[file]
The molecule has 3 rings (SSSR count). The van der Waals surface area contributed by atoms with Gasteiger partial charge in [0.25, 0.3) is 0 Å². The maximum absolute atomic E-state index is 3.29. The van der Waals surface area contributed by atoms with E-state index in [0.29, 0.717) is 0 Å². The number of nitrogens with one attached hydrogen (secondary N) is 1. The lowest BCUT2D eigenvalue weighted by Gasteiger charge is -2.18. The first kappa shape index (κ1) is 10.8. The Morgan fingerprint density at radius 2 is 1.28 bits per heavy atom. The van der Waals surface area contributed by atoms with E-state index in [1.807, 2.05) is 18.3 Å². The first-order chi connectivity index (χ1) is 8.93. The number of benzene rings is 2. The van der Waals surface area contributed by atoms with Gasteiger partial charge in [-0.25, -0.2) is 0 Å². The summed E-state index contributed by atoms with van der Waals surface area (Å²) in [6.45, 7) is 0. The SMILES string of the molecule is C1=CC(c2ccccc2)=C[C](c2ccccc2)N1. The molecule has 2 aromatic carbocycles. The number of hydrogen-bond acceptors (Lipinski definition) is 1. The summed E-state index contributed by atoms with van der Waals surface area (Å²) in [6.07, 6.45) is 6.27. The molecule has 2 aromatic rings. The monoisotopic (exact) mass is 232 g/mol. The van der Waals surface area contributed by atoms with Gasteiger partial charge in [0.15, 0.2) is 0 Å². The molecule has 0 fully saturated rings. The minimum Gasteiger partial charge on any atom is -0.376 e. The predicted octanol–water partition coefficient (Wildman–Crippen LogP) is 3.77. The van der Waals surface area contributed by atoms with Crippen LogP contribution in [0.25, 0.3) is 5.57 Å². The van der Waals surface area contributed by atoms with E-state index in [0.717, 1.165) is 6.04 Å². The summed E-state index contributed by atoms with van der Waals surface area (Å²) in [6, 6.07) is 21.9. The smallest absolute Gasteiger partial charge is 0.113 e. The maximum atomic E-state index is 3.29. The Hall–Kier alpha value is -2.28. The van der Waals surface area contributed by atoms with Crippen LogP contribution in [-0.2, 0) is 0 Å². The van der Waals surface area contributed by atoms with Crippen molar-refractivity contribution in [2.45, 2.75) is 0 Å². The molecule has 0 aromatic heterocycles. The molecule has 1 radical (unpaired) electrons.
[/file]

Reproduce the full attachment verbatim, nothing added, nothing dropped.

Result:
The molecule has 3 rings (SSSR count). The van der Waals surface area contributed by atoms with Gasteiger partial charge in [0.25, 0.3) is 0 Å². The maximum absolute atomic E-state index is 3.29. The van der Waals surface area contributed by atoms with E-state index in [0.29, 0.717) is 0 Å². The number of nitrogens with one attached hydrogen (secondary N) is 1. The lowest BCUT2D eigenvalue weighted by Gasteiger charge is -2.18. The first kappa shape index (κ1) is 10.8. The Morgan fingerprint density at radius 2 is 1.28 bits per heavy atom. The van der Waals surface area contributed by atoms with E-state index in [1.807, 2.05) is 18.3 Å². The first-order chi connectivity index (χ1) is 8.93. The number of benzene rings is 2. The van der Waals surface area contributed by atoms with Gasteiger partial charge in [-0.25, -0.2) is 0 Å². The summed E-state index contributed by atoms with van der Waals surface area (Å²) in [6.45, 7) is 0. The SMILES string of the molecule is C1=CC(c2ccccc2)=C[C](c2ccccc2)N1. The molecule has 2 aromatic carbocycles. The number of hydrogen-bond acceptors (Lipinski definition) is 1. The summed E-state index contributed by atoms with van der Waals surface area (Å²) in [6.07, 6.45) is 6.27. The molecule has 2 aromatic rings. The monoisotopic (exact) mass is 232 g/mol. The van der Waals surface area contributed by atoms with Gasteiger partial charge in [0.15, 0.2) is 0 Å². The molecule has 0 fully saturated rings. The minimum Gasteiger partial charge on any atom is -0.376 e. The predicted octanol–water partition coefficient (Wildman–Crippen LogP) is 3.77. The van der Waals surface area contributed by atoms with Crippen LogP contribution in [0.25, 0.3) is 5.57 Å². The van der Waals surface area contributed by atoms with E-state index in [0.717, 1.165) is 6.04 Å². The summed E-state index contributed by atoms with van der Waals surface area (Å²) in [6, 6.07) is 21.9. The smallest absolute Gasteiger partial charge is 0.113 e. The maximum atomic E-state index is 3.29. The Hall–Kier alpha value is -2.28. The van der Waals surface area contributed by atoms with Crippen LogP contribution in [-0.2, 0) is 0 Å². The van der Waals surface area contributed by atoms with Crippen molar-refractivity contribution in [2.45, 2.75) is 0 Å². The molecule has 0 aromatic heterocycles. The molecule has 1 radical (unpaired) electrons.